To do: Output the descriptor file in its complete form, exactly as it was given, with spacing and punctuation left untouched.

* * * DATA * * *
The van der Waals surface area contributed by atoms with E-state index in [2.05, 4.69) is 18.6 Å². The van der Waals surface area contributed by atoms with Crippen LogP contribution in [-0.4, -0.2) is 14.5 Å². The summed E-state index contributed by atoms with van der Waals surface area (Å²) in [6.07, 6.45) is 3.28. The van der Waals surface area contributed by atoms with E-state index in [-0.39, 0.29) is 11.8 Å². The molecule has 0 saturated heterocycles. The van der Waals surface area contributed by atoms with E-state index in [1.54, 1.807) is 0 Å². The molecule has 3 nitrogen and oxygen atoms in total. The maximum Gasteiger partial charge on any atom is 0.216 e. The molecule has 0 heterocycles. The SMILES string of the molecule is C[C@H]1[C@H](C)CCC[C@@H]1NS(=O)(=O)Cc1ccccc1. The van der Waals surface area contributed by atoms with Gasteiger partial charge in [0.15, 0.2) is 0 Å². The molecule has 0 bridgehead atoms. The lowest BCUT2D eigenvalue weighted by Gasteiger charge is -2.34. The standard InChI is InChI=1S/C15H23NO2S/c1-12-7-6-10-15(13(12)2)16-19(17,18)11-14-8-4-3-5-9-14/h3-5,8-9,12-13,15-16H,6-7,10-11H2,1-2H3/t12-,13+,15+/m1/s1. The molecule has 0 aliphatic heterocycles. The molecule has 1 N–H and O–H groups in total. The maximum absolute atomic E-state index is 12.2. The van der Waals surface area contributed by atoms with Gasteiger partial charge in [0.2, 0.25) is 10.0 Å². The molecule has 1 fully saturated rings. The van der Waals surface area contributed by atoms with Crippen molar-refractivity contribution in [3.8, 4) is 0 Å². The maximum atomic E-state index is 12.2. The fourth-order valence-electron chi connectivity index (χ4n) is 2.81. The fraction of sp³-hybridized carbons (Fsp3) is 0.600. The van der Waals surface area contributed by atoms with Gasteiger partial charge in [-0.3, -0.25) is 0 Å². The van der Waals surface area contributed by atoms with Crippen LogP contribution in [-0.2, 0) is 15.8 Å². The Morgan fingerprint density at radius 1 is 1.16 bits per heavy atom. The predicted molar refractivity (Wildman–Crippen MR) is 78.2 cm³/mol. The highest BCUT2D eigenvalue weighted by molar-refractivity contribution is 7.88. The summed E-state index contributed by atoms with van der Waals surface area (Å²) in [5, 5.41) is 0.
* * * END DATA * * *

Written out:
The van der Waals surface area contributed by atoms with E-state index in [2.05, 4.69) is 18.6 Å². The van der Waals surface area contributed by atoms with Crippen LogP contribution in [-0.4, -0.2) is 14.5 Å². The summed E-state index contributed by atoms with van der Waals surface area (Å²) in [6.07, 6.45) is 3.28. The van der Waals surface area contributed by atoms with E-state index in [-0.39, 0.29) is 11.8 Å². The molecule has 0 saturated heterocycles. The van der Waals surface area contributed by atoms with E-state index in [1.54, 1.807) is 0 Å². The molecule has 3 nitrogen and oxygen atoms in total. The maximum Gasteiger partial charge on any atom is 0.216 e. The molecule has 0 heterocycles. The SMILES string of the molecule is C[C@H]1[C@H](C)CCC[C@@H]1NS(=O)(=O)Cc1ccccc1. The van der Waals surface area contributed by atoms with Gasteiger partial charge in [0.15, 0.2) is 0 Å². The molecule has 0 bridgehead atoms. The lowest BCUT2D eigenvalue weighted by Gasteiger charge is -2.34. The standard InChI is InChI=1S/C15H23NO2S/c1-12-7-6-10-15(13(12)2)16-19(17,18)11-14-8-4-3-5-9-14/h3-5,8-9,12-13,15-16H,6-7,10-11H2,1-2H3/t12-,13+,15+/m1/s1. The molecule has 0 aliphatic heterocycles. The molecule has 1 N–H and O–H groups in total. The maximum absolute atomic E-state index is 12.2. The van der Waals surface area contributed by atoms with Gasteiger partial charge in [0.2, 0.25) is 10.0 Å². The molecule has 1 fully saturated rings. The van der Waals surface area contributed by atoms with Crippen molar-refractivity contribution in [3.8, 4) is 0 Å². The maximum atomic E-state index is 12.2. The fourth-order valence-electron chi connectivity index (χ4n) is 2.81. The fraction of sp³-hybridized carbons (Fsp3) is 0.600. The van der Waals surface area contributed by atoms with Gasteiger partial charge in [-0.3, -0.25) is 0 Å². The van der Waals surface area contributed by atoms with Crippen LogP contribution in [-0.2, 0) is 15.8 Å². The Morgan fingerprint density at radius 1 is 1.16 bits per heavy atom. The predicted molar refractivity (Wildman–Crippen MR) is 78.2 cm³/mol. The highest BCUT2D eigenvalue weighted by molar-refractivity contribution is 7.88. The summed E-state index contributed by atoms with van der Waals surface area (Å²) in [5, 5.41) is 0.